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Market Failure: Interdependence in Action


CAMBRIDGE, Mass.--October 3, 2008--Today we wake up to a remarkable uncertainty: market crash or market recovery. How is it that the seemingly unstoppable economic engine of the US is so susceptible to uncertainty and failure? Professor Yaneer Bar-Yam, president of the New England Complex Systems Institute, says a lack of understanding about complex systems is to blame. Professor Bar-Yam claims regulators such as the Federal Reserve, the SEC, and Congress have failed to account for the increasingly strong connections among people and organizations.

"The source for these problems is in ignoring interdependence," states Bar-Yam. "Investors make decisions by considering the risk of each investment separately and adding together the total risk. But if things are connected to each other, it can be dangerous to evaluate them independently."

Professor Bar-Yam argues that if the SEC and other regulatory organizations had taken into account the interdependent connections of our complex economic system, they might have predicted the damaging behavior leading to this crash.

He explains, "Much of the economy works through positive feedback--if people buy more, more workers are hired, who in turn work more and earn more money to buy more goods. The problem with positive feedback loops is that they can run in the opposite direction: if people buy less, fewer workers are needed, which means lower earnings and less buying. What stabilizes these loops has to do with the many different ways and places people work, buy and sell, and interact with the market. More variety creates greater stability."

Danger arises when too many people are doing the same thing--as when too many investors buy certain stocks creating a stock market bubble; or when too many invest in mortgage-backed securities, leading to the bubble we have just experienced.

A more specific example is the case of short sellers--the recent focus of the SEC's regulations. "The SEC supports policies enabling short selling because, among other things, they can help weed out the weak corporations and avoid market bubbles...When there is an overabundance of short sellers, however, they can kill off one company after another."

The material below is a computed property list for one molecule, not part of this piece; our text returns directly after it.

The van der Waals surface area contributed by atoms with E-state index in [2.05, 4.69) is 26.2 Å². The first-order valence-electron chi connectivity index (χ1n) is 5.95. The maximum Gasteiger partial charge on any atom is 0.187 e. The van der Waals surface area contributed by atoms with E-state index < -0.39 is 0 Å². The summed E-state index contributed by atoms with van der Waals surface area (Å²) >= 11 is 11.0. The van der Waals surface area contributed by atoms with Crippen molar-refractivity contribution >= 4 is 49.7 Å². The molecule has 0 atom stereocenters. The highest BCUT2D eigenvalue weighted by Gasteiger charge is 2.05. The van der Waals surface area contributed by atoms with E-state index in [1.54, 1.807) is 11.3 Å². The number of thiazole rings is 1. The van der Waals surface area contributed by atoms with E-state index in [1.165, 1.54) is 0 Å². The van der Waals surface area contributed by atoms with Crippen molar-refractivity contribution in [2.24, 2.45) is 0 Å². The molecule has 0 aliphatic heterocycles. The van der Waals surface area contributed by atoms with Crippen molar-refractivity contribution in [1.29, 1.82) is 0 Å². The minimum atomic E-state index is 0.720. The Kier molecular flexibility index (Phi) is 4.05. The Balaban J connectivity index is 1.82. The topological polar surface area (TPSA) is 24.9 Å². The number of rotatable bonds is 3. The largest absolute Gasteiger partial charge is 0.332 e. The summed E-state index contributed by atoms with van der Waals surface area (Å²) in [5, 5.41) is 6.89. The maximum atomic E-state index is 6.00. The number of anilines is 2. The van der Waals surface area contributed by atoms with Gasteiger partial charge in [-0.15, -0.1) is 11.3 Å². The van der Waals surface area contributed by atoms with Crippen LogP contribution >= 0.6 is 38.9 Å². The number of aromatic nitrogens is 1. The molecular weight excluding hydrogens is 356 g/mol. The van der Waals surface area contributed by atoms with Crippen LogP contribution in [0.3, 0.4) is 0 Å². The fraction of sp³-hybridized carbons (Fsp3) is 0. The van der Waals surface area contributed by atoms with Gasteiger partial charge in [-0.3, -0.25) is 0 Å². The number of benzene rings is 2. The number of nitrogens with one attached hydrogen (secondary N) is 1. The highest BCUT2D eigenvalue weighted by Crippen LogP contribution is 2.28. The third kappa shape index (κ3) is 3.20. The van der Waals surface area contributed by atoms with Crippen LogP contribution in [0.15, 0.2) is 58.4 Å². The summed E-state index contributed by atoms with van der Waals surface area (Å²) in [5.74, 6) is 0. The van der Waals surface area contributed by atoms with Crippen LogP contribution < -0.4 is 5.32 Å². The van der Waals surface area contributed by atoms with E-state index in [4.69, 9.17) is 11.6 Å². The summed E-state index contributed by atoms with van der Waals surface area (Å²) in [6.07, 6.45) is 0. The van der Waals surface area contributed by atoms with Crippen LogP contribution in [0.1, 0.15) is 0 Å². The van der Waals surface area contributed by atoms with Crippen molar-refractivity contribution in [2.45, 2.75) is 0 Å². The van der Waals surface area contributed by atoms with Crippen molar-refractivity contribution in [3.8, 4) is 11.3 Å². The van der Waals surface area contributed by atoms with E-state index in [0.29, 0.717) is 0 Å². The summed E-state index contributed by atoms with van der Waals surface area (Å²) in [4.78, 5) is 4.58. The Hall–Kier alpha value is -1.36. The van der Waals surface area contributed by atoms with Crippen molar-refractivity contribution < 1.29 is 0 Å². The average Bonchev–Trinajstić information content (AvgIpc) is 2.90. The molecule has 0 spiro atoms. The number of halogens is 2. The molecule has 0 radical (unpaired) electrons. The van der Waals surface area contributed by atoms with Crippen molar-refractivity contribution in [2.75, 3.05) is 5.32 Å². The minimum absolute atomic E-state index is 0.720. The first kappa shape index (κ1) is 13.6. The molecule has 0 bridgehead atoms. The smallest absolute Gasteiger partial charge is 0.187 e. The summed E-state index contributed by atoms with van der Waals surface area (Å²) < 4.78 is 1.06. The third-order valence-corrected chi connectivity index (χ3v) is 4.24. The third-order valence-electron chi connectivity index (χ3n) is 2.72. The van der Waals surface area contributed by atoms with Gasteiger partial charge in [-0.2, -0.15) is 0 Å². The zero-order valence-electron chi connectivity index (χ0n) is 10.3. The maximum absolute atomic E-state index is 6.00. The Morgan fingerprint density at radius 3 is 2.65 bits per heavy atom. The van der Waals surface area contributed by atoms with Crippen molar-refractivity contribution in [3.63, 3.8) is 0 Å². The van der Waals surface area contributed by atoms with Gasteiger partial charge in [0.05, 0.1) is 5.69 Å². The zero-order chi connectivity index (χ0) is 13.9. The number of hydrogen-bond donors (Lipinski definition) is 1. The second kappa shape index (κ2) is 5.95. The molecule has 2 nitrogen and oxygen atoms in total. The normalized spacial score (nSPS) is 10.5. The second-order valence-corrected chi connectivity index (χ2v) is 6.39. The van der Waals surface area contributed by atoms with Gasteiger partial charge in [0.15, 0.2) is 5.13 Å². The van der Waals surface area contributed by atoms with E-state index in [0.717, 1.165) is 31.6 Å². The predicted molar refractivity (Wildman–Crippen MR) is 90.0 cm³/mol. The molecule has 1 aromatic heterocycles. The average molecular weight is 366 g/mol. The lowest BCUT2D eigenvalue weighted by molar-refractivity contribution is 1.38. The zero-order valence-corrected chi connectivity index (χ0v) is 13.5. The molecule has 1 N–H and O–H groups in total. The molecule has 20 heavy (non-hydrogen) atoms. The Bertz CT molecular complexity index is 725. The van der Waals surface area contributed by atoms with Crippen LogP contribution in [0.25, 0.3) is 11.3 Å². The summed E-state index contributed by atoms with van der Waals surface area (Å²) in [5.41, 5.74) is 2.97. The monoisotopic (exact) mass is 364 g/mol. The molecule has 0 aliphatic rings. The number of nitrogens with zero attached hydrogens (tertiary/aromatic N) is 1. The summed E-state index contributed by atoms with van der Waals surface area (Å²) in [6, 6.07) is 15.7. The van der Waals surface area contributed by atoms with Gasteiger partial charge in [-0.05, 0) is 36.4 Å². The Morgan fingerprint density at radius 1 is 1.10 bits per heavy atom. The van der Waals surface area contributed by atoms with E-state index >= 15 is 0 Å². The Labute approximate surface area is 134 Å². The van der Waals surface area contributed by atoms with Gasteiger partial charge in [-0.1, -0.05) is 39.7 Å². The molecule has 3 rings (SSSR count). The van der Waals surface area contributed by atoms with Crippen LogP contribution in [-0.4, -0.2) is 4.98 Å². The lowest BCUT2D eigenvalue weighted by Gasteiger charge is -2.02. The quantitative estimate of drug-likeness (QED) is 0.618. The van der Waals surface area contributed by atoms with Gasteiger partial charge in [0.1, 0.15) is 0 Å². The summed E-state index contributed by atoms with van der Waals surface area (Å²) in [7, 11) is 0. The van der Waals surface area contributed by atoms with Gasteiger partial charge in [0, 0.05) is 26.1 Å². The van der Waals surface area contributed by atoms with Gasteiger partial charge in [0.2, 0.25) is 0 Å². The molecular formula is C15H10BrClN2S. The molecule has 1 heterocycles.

Professor Bar-Yam, who has done extensive research in predator/prey behavior, explains that the actions of short sellers can be understood by considering the positive and negative roles of predators: "Having a few predators to eliminate the weak and sick animals may be good for the herd, but too many and you have an extinction. In the current panicky conditions, the SEC has realized there is a problem and restricted shorting financial stocks. So what should we expect the short sellers to do? Are they going to stop selling? No. They go elsewhere and short-sell non-financial stocks, increasing the risk to the rest of the market. Protecting some of the herd makes the rest more vulnerable to predation."

Recognizing dependencies will lead to better regulation and a more stable market. When free markets become "too free," the predators can run wild. To combat this excess, Professor Bar-Yam suggests a simple guiding notion: "Moderation has always been considered a personal virtue," he states. "Today we see that moderation is also an essential economic principle. What is bad for markets is when one player, or a coordinated group, controls the movement of prices. Regulations can restrict the extent of short selling, or rapid buying, rather than forbid or allow it."

The New England Complex Systems Institute (NECSI) is a non-profit research and education institute developing new scientific methods, and applying them to the challenges of society.
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